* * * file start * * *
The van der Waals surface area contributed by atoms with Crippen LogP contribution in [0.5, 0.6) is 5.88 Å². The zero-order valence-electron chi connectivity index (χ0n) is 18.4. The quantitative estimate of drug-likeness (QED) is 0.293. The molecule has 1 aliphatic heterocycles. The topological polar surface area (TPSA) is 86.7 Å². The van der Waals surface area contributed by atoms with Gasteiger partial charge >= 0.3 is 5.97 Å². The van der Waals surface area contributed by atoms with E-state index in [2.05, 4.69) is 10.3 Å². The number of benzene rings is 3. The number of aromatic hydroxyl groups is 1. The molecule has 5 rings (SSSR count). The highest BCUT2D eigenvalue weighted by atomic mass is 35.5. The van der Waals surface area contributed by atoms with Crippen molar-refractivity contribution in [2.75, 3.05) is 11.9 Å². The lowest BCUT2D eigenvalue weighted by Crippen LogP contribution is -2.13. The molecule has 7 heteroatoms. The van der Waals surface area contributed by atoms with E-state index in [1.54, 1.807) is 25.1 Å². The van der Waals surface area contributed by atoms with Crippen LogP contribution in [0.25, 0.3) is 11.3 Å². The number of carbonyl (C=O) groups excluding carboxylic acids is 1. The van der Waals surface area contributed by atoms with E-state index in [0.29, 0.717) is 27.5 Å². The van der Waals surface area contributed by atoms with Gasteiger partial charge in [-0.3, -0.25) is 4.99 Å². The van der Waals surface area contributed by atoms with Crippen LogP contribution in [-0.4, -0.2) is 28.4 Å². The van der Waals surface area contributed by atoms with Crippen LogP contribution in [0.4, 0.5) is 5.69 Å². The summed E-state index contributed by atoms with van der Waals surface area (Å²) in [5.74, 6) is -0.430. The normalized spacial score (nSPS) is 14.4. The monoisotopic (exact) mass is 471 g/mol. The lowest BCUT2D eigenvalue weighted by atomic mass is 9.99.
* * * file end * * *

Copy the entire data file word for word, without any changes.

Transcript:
The van der Waals surface area contributed by atoms with Crippen LogP contribution in [0.5, 0.6) is 5.88 Å². The zero-order valence-electron chi connectivity index (χ0n) is 18.4. The quantitative estimate of drug-likeness (QED) is 0.293. The molecule has 1 aliphatic heterocycles. The topological polar surface area (TPSA) is 86.7 Å². The van der Waals surface area contributed by atoms with Gasteiger partial charge >= 0.3 is 5.97 Å². The van der Waals surface area contributed by atoms with E-state index in [2.05, 4.69) is 10.3 Å². The number of benzene rings is 3. The number of aromatic hydroxyl groups is 1. The molecule has 5 rings (SSSR count). The highest BCUT2D eigenvalue weighted by atomic mass is 35.5. The van der Waals surface area contributed by atoms with Crippen molar-refractivity contribution in [2.75, 3.05) is 11.9 Å². The lowest BCUT2D eigenvalue weighted by Crippen LogP contribution is -2.13. The molecule has 7 heteroatoms. The van der Waals surface area contributed by atoms with E-state index in [1.54, 1.807) is 25.1 Å². The van der Waals surface area contributed by atoms with Crippen LogP contribution in [0.25, 0.3) is 11.3 Å². The number of carbonyl (C=O) groups excluding carboxylic acids is 1. The van der Waals surface area contributed by atoms with E-state index in [0.29, 0.717) is 27.5 Å². The van der Waals surface area contributed by atoms with Gasteiger partial charge in [-0.3, -0.25) is 4.99 Å². The van der Waals surface area contributed by atoms with Crippen LogP contribution in [-0.4, -0.2) is 28.4 Å². The van der Waals surface area contributed by atoms with Crippen LogP contribution in [0.4, 0.5) is 5.69 Å². The summed E-state index contributed by atoms with van der Waals surface area (Å²) in [5.74, 6) is -0.430. The normalized spacial score (nSPS) is 14.4. The monoisotopic (exact) mass is 471 g/mol. The lowest BCUT2D eigenvalue weighted by atomic mass is 9.99.